It depends on how good your weapons are, and how good your kung-fu is.
Making multiple attacks is the key, and there are two rules available to obtain them. Two weapons fighting (PH p.195)...
When you take the Attack action and attack with a light melee weapon that you're holding in one hand, you can use a bonus action to attack with a different light melee weapon that you're holding in the other hand. You don't add your ability modifier to the damage of the bonus attack, unless that modifier is negative.
...and the Martial Arts class feature (PH p.78):
When you use the Attack action with an unarmed strike or monk weapon on your turn, you can make one unarmed strike as a bonus action.
Note that the bonus action unarmed strike granted by martial arts still adds the ability modifier to damage.
The relative merit of armed and unarmed attacks depends on how much damage an unarmed attack does, and this depends on Monk level: 1d4 at level 1, 1d6 at level 5, 1d8 at level 11, etc.
Presuming your Dexterity is higher than your Strength, your reasonable weapon options at level 1 are as follows:
- Use a pair of light weapons (e.g. shortswords) with two weapon fighting. This does 1d6 + Dexterity, and 1d6 as a bonus action obtained from two weapon fighting.
- Use a versatile weapon (e.g. spear or quarterstaff) in two hands to do 1d8 + Dexterity, and 1d4 + Dexterity as a bonus action obtained from martial arts.
Use no weapons, doing 1d4 + Dexterity twice.
Assuming a Dexterity modifier above zero, the versatile weapon is the best choice.
Level 5 Improvement
At level 5, a Monk gains the Extra Attack feature and an increase in martial arts damage to 1d6. The situation is now:
- Pair of light weapons: 1d6 + Dex (attack), 1d6 + Dex (extra attack), 1d6 (two weapon fighting bonus action)
- Versatile weapon: 1d8 + Dex (attack), 1d8 + Dex (extra attack), 1d6 + Dex (martial arts bonus action)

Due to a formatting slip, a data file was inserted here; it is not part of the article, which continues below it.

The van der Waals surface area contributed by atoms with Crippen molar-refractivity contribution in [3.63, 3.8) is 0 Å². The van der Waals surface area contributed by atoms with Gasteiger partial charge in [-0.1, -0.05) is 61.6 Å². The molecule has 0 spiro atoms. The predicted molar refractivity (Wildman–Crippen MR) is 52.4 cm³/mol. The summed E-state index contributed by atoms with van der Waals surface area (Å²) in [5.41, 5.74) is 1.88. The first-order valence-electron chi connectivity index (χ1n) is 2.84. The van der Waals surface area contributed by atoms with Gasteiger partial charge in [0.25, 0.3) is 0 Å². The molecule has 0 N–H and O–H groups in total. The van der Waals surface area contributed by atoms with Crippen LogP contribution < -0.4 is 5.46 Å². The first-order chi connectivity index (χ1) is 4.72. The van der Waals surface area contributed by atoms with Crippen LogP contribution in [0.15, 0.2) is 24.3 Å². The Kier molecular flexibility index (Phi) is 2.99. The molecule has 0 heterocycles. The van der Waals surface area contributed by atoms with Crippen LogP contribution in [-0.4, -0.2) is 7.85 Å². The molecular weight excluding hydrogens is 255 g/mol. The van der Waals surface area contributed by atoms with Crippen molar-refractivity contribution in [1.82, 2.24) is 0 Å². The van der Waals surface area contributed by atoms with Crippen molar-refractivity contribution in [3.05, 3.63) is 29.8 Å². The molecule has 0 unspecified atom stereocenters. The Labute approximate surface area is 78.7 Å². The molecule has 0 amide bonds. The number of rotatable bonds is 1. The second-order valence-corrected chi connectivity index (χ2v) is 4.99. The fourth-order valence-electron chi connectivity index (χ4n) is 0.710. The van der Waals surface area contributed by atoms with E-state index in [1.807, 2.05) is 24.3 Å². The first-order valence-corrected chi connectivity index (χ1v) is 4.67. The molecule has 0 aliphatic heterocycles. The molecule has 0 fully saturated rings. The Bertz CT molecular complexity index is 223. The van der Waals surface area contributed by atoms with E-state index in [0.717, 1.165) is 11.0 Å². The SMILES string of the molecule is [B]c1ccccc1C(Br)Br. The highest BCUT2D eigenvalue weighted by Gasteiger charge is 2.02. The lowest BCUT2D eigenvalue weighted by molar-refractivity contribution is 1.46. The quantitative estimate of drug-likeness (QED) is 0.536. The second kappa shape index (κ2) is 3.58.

- No weapons: 1d6 + Dex, 1d6 + Dex, 1d6 + Dex
Level 11 Weapons start to become an option rather than requirement
At level 11, martial arts damage increases to 1d8 and matches the versatile weapon for damage.
Either way, you don't need to be unarmed to obtain the damage provided by martial arts, as described in the PH p.78.
You can roll a d4 in place of the normal damage of your unarmed strike or monk weapon. This die changes as you gain monk levels, as shown in the Martial Arts column of the Monk table.
Damage isn't everything. Using a versatile weapon in both hands means you don't have a free hand. Here are some abilities you give up:
- The level 3 Monk class ability Deflect Missiles (PH p.78) grants a free ranged counterattack if you have least one hand free.
- Gloves of Missile Snaring (DMG p.172) require a free hand to function.
You have greater freedom to interact with an objects. For example, switching to a ranged weapon doesn't require first sheathing or dropping a melee weapon.
All the comparisons to this point make the assumption that you only have access to mundane weapons. Clearly, the bonuses to attack and damage for magic weapons will tip the scales back in their favor. It's something of an arms race between the Monk's improving martial arts damage, and the bonus to attack and damage for increasingly rare and powerful magic weapons.